While a co-borrower situation is not uncommon, a transaction involving co-lessees is different inasmuch as a lease involves the right to use and possess property along with the obligation to pay for the property. A loan document simply involves the repayment of debt. So, what if a co-lessee arrangement goes south and the lessor tries to compel one lessee to cover another lessee’s joint obligation? What is the outcome? That’s hard to say simply because there aren’t any litigated cases on the issue with published opinions. But, numerous legal and (tax) issues would be involved. For instance, with a true lease, what if the lessees argue over the use and possession of the equipment or the removal of liens or maintenance of the property or the rental or return of the property? What about the payment of taxes? Similar issues would arise in a lease/purchase situation that encounters problems (when a true lease is involved) or the owner/borrowers (in a lease-purchase) dispute the use and possession of the equipment or the parties’ obligations to pay taxes, remove liens, maintain the property, or pay for the rental or return of the property. What is known is that in such a dispute numerous Uniform Commercial Code issues are likely to arise under both Article 2 and Article 9.
The following is an example of John Deere’s co-lessee clause when it has an additional party sign on a lease:
“By signing below, each of the co-lessees identified below (each, a “Co-Lessee”) acknowledges and agrees that (1) the Lessee indicated on the above referenced Master Lease Agreement (the “Master Agreement”) and EACH CO-LESSEE SHALL BE JOINTLY AND SEVERALLY LIABLE FOR ANY AND ALL OF THE OBLIGATIONS set forth in the Master Agreement and each Lease Schedule entered into from time to time thereunder including, but not limited to, the punctual payment of any periodic payments or any other amounts which may become due and payable under the terms of the Master Agreement, whether or not said Co-Lessee signs each Lease Schedule or receives a copy thereof, and (2) it has received a complete copy of the Master Agreement and understands the terms thereof.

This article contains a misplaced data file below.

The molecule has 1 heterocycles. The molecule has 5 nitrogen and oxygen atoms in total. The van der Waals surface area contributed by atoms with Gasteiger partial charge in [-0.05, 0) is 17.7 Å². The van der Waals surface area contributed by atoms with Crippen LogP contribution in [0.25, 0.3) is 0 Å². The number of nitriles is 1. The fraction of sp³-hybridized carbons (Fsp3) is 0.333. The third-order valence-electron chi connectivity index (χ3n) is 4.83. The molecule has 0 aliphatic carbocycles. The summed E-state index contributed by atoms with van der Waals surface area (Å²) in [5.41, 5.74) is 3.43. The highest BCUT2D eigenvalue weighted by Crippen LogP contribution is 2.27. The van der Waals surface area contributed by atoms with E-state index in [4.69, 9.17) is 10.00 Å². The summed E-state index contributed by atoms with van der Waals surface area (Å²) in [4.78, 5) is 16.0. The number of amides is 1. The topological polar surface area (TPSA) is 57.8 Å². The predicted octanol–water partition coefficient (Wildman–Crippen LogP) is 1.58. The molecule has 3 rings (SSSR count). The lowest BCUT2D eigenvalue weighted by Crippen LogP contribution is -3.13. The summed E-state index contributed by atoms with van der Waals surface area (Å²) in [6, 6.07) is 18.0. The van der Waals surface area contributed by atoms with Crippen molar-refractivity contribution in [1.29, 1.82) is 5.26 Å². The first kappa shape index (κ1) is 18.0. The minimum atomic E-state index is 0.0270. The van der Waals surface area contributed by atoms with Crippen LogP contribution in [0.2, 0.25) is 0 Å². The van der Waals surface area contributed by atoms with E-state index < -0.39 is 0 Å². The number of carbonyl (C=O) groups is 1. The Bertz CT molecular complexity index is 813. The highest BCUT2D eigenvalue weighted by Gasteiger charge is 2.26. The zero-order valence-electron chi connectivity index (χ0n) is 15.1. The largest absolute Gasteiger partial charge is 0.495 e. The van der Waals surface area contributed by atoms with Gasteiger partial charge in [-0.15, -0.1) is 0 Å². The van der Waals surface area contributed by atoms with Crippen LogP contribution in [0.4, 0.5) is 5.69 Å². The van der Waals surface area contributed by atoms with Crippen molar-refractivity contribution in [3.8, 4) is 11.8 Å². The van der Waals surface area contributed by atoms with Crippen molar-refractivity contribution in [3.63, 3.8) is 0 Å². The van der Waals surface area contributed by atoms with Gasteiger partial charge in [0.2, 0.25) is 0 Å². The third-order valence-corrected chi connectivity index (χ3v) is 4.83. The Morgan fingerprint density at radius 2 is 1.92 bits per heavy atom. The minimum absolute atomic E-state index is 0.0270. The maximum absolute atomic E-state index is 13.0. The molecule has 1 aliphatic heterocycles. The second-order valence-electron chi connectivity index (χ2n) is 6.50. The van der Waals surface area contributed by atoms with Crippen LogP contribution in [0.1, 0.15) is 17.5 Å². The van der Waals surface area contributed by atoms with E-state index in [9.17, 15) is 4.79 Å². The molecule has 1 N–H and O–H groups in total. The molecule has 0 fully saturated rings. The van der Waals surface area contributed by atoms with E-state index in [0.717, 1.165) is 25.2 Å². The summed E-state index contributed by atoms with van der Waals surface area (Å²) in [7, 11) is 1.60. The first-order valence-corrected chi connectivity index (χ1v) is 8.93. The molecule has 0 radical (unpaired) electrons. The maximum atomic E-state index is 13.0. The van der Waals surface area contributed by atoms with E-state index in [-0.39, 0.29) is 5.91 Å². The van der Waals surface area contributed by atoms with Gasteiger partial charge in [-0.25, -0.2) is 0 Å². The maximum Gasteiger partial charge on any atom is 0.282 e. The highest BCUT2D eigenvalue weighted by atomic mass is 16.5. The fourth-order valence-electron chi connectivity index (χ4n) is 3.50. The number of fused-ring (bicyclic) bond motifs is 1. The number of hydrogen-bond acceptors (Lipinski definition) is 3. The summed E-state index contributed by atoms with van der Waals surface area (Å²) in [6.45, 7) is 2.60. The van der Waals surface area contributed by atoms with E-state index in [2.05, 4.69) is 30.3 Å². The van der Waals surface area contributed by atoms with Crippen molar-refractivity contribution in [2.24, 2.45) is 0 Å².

In the event (a) any Co-Lessee fails to remit to the Lessor indicated above any Lease Payment or other payment when due, (b) any Co-Lessee breaches any other provision of the Master Agreement or any Lease Schedule and such default continues for 10 days; (c) any Co-Lessee removes any Equipment (as such term is more fully described in the applicable Lease Schedule) from the United States; (d) a petition is filed by or against any Co-Lessee or any guarantor under any bankruptcy or insolvency law; (e) a default occurs under any other agreement between any Co-Lessee (or any of Co-Lessee’s affiliates) and Lessor (or any of Lessor’s affiliates); (f) or any Co-Lessee or any guarantor merges with or consolidates into another entity, sells substantially all its assets, dissolves or terminates its existence, or (if an individual) dies; or (g) any Co-Lessee fails to maintain the Insurance required by Section 6 of the Master Agreement, Lessor may pursue any and all of the rights and remedies available to Lessor under the terms of the Master Agreement directly against any one or more of the Co-Lessees. Nothing contained in the Addendum shall require Lessor to first seek or exhaust any remedy against any one Co-Lessee prior to pursuing any remedy against any other Co-Lessee(s).
Capitalized terms not defined in this Addendum shall have the meaning provided to them in the Master Agreement.”
Clearly, a party signing on as a co-lessee on a John Deere lease is assuming a great deal of risk.
Times are tough for many involved in production agriculture. The same is true for many agribusiness and agricultural lenders. If a producer is presented with a lending transaction that involves either a cross-collateralization or a co-lessee clause, legal counsel with experience in such transactions should be consulted. Fully understanding the risks involved can pay big dividends. Failing to understand the terms of these clauses can lead to the financial failure of the farmer that signs the document.